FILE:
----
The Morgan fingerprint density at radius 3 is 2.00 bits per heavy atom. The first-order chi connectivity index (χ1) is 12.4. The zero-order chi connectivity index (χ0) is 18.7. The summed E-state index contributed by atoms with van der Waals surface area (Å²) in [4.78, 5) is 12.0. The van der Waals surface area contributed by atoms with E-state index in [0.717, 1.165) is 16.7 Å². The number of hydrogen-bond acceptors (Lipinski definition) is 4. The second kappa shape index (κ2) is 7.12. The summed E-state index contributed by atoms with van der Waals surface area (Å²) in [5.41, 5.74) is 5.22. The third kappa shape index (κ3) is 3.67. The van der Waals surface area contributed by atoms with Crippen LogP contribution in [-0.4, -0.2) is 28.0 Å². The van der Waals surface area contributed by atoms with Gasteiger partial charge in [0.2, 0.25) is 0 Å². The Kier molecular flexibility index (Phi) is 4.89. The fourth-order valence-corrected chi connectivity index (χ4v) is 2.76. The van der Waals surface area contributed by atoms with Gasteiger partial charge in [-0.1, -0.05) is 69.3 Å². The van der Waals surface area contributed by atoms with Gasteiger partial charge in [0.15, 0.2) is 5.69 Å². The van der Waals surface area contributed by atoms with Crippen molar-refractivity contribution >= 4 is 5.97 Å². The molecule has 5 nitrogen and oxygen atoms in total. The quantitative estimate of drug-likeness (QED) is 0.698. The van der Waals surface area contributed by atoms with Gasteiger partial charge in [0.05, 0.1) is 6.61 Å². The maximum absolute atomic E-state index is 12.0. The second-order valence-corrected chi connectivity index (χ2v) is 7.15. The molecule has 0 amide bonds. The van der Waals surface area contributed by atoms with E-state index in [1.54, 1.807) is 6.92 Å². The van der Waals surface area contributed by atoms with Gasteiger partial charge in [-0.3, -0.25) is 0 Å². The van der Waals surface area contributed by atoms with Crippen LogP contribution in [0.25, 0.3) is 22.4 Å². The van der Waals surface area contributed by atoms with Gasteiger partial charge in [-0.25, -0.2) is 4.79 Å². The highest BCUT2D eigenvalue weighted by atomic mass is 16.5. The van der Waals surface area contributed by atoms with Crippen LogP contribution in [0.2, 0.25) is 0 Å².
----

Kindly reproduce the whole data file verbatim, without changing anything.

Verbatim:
The Morgan fingerprint density at radius 3 is 2.00 bits per heavy atom. The first-order chi connectivity index (χ1) is 12.4. The zero-order chi connectivity index (χ0) is 18.7. The summed E-state index contributed by atoms with van der Waals surface area (Å²) in [4.78, 5) is 12.0. The van der Waals surface area contributed by atoms with E-state index in [0.717, 1.165) is 16.7 Å². The number of hydrogen-bond acceptors (Lipinski definition) is 4. The second kappa shape index (κ2) is 7.12. The summed E-state index contributed by atoms with van der Waals surface area (Å²) in [5.41, 5.74) is 5.22. The third kappa shape index (κ3) is 3.67. The van der Waals surface area contributed by atoms with Crippen LogP contribution in [-0.4, -0.2) is 28.0 Å². The van der Waals surface area contributed by atoms with Gasteiger partial charge in [0.2, 0.25) is 0 Å². The Kier molecular flexibility index (Phi) is 4.89. The fourth-order valence-corrected chi connectivity index (χ4v) is 2.76. The van der Waals surface area contributed by atoms with Gasteiger partial charge in [-0.1, -0.05) is 69.3 Å². The van der Waals surface area contributed by atoms with Gasteiger partial charge in [0.15, 0.2) is 5.69 Å². The van der Waals surface area contributed by atoms with Crippen molar-refractivity contribution >= 4 is 5.97 Å². The molecule has 5 nitrogen and oxygen atoms in total. The quantitative estimate of drug-likeness (QED) is 0.698. The van der Waals surface area contributed by atoms with Gasteiger partial charge in [0.05, 0.1) is 6.61 Å². The maximum absolute atomic E-state index is 12.0. The second-order valence-corrected chi connectivity index (χ2v) is 7.15. The molecule has 0 amide bonds. The van der Waals surface area contributed by atoms with E-state index in [1.54, 1.807) is 6.92 Å². The van der Waals surface area contributed by atoms with Gasteiger partial charge in [-0.3, -0.25) is 0 Å². The van der Waals surface area contributed by atoms with Crippen LogP contribution in [0.25, 0.3) is 22.4 Å². The van der Waals surface area contributed by atoms with Gasteiger partial charge in [-0.25, -0.2) is 4.79 Å². The highest BCUT2D eigenvalue weighted by atomic mass is 16.5. The van der Waals surface area contributed by atoms with Crippen LogP contribution in [0.2, 0.25) is 0 Å².